I downloaded data on Australia's historic energy consumption and corrected it (fairly roughly) by population to create per-capita relative consumption for each year. To me it looks like per-capita energy consumption hasn't changed a lot. The data only start in 1974. (I couldn't easily find older data)
per-capita energy consumption in Australia, 1974-2020

However, in the 70s, many (most?) consumer items (eg. cars, building materials, clothing) were made in Australia, so the embodied energy of the things we bought is included in the figure. However, by 2020 that was no longer the case and our energy consumption is effectively much higher than shown because of our reliance on off-shore industry. Also note that our domestic energy consumption has remained fairly constant even while we've had huge efficiency dividends because of technological improvements.

To try to illustrate this, I accessed Australia-China trade data, looked at the RMB (Chinese currency) value of Australian imports from China, scaled them by the average energy intensity of the Chinese economy (approximately 200 RMB per kWh), scaled that by the carbon intensity of Chinese electricity (2 MWh per ton CO2 -- this is about 1/2 the intensity of coal power) and scaled that by Australia's population to create a Australian per-capita estimate of Chinese CO2 emissions that arise because of the manufacture of Australian-bought products (and are hence our responsibility). This is obviously prone to error, but gives an indication. Note that these data only started in 2012. 

per-capita energy consumption in Australia, including the Australian equivalent per-capita from Chinese manufacturing of Australia-bound goods. 1974-2020

I think it shows that our domestic per-capita coal and oil consumption has remained consistent, our domestic gas consumption has significantly increased, and our foreign coal consumption (embodied in goods we buy) has gone through the roof.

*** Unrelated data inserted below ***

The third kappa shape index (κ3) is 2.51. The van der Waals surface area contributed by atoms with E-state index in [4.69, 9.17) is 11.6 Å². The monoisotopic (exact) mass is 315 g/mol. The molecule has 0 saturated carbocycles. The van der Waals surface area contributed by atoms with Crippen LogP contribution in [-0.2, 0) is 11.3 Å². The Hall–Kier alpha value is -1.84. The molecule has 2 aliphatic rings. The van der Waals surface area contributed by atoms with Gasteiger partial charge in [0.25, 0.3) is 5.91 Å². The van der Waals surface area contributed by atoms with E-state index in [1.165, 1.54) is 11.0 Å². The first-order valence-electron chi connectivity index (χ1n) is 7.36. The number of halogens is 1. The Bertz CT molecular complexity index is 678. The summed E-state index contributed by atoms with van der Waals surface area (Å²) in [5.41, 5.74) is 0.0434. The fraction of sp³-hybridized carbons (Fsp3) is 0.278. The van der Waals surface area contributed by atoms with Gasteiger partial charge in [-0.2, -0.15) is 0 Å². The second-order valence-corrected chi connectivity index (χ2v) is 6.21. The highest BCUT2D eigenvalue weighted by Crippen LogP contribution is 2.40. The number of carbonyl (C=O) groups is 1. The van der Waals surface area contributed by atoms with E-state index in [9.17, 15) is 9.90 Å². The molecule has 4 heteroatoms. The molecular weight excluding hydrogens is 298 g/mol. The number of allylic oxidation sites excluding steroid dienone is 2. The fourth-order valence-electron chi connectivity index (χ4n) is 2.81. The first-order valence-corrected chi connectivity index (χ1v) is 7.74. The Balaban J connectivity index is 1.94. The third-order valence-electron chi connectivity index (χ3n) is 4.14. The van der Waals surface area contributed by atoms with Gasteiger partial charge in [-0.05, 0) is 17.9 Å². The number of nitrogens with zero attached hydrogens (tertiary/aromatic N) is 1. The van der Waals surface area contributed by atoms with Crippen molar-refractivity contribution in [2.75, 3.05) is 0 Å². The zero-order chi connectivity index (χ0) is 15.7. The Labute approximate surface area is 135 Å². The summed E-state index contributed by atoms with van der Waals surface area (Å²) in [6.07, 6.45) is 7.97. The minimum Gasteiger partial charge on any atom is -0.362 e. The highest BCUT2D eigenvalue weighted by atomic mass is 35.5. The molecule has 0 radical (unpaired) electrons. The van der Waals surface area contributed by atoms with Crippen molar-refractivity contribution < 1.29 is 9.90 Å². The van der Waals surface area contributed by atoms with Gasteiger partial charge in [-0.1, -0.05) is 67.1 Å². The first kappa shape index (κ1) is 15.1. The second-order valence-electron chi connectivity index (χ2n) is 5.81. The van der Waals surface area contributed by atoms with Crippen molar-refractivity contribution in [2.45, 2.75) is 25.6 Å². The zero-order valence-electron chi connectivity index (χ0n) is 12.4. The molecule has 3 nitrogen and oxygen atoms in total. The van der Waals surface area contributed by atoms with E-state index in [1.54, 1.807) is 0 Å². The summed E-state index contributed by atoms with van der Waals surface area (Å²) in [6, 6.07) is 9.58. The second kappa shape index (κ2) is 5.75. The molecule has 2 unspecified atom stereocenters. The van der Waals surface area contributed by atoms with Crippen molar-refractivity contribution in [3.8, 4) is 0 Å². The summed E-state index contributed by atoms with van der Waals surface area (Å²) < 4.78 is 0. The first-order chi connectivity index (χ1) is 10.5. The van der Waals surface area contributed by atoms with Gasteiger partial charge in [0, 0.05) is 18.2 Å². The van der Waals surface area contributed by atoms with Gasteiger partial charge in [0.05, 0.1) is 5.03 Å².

This graph looks somewhat unbelievable. To sanity-check it, I considered the size of the total Chinese economy to estimate the per-capita emissions on current data only:

This data are similar to what is shown in the graph above, but were arrived at differently, suggesting that the numbers are meaningful.

To be honest, these numbers are quite shocking and should give Australians pause for thought.


The easiest and best way to quickly get closer to our goal of being zero carbon is to use less electricity and buy fewer manufactured products. This is true whether you have solar PV installed or not -- installing solar PV does not absolve you of a responsibility to use less.

If you think that Climate change is a problem to take seriously, I challenge you to use less than 2.5 kWh of electricity per person per day (eg. 10 kWh/day for a family of four). You can party like it's 1965 right now!
The Beatles say: just flick that switch off, baby!

If you want to read more, here's a short essay I wrote in 2014 about the merits of the 1950s -- yes, there was good amongst the bad, and we would do well to learn from those who lived then.